Only teach what's useful and essential; don't overwhelm new employees with irrelevant or 'nice to know' information. To achieve this, you need to need to find out all you can about them. What roles will they be performing in the company? What information do they need to know to do that? Also try to allow some flexibility and autonomy for learners to dip in and out of the course.
eLearning modules should be sequenced together in learning plans and playlists that are relevant to each role and each individual. Be mindful of the forgetting curve - nearly 75% of what is learned will be forgotten by the next day and onboarding often packs in a lot of information! Use Spaced Practice to spread out learning over time and give your new hires opportunity to apply what they have learned before learning more.
3. Tap into existing resources
Don't reinvent the wheel if you don't need to. Many companies have lots of useful information on their website or intranet that you can reuse, e.g. an animation or company video, or link to common resources like company history or organisation charts.
While you want the onboarding to be a comprehensive reference point for new employees, think about what the essential information is and where you feel you can add most value. Use your time and budget to find creative ways of presenting that information, rather than just reiterating what learners can read on the website. For example, rather than repeat a HR policy on bullying or discrimination in your compliance modules, you could use immersive scenarios to demonstrate everyday examples of how these issues can play out in the workplace, their consequences and impact – and what staff should do to help with prevention.
4. Keep it real – encourage storytelling
Probably the most useful and memorable thing you can provide a new employee is good advice from someone who knows. Existing employees have an insight into working life at the company that can't be gleaned from reading a website. Tap into this resource by including stories or short video clips from colleagues who have 'been there and done that,' be it to illustrate best practice learned from years of experience, or to preach a cautionary tale of 'the time it all went wrong for me!'. It is also a good idea to include a welcome message at the start from a key person within the organisation and finish with a 'good luck' or reassuring message.
One particular example of this that has worked well – set up a ‘Scavenger hunt’ where new team members have to interview and ask certain questions to selected employees. The winner of this game is the best answers in the shortest time. This encourages all sorts of engagement and makes it easy for new employees to get to know existing staff. The questions need to be relatively open and not just black or white answers. For example:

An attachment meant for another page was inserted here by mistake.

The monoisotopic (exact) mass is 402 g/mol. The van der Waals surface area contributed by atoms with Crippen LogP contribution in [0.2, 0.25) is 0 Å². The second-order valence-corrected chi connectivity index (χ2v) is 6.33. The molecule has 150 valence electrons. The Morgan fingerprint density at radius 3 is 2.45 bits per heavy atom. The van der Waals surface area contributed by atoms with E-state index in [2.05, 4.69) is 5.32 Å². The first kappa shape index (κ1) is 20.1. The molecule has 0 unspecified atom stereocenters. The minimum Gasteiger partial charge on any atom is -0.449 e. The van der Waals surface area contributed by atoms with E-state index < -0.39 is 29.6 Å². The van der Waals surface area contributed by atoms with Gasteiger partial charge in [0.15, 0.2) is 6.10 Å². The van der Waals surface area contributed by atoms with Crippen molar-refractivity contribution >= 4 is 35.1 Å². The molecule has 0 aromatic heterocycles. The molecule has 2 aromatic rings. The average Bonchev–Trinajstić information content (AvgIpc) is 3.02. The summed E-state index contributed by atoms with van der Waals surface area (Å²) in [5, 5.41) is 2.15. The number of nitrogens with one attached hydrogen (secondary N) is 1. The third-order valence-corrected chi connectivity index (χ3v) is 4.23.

- Find someone in this organisation who has been here more than 10 years and ask them how it has changed in that time
- Find someone who manages the ‘X’ function and ask how them about how they contribute to company strategy and success
5. Engage the hiring manager
The level of engagement from the hiring manager is the most important aspect of onboarding for employees. To retain new talent, the new hire hire feels welcomed, supported and challenged in the first days. This means more than leaving branded water bottles on their desk!
Consider developing online training programs not only for new hires but also for hiring managers. These can be assigned during the interview process. Typically these include soft skills training on bringing the new hire into the company’s values and culture. They should also include practical tools for the hiring manager to use to ensure a good onboarding experience for new hires in their team. These might be an onboarding kit for new employees or an employee onboarding checklist (e.g. “Call your new hire one week before their start” or “Have a ‘buddy’ meet them for lunch on their first day”).
6. Welcome new hires with preboarding
Onboarding can start before Day One. The move from one organisation to another can be a stressful time and individuals need space to decompress and ready themselves for their new role. Often individuals can feel anxious about the unexpected.
You can help with that by ensuring they know they are expected and welcome in their role. Send short, easy and never mandatory content to them in advance. This can be personal emails from the hiring manager or recorded videos from the CEO explaining company culture. Or, with agile learning applications, early access to onboading elearning modules in your Learning Management System or Learning Experience Platform.
Are you onboard with eLearning?
The best employee onboarding experiences are engaging and never-overwhelming. They give the new hire the information they need to perform, the confidence that they have made the right decision and a genuine sense of enthusiasm for their new organisation.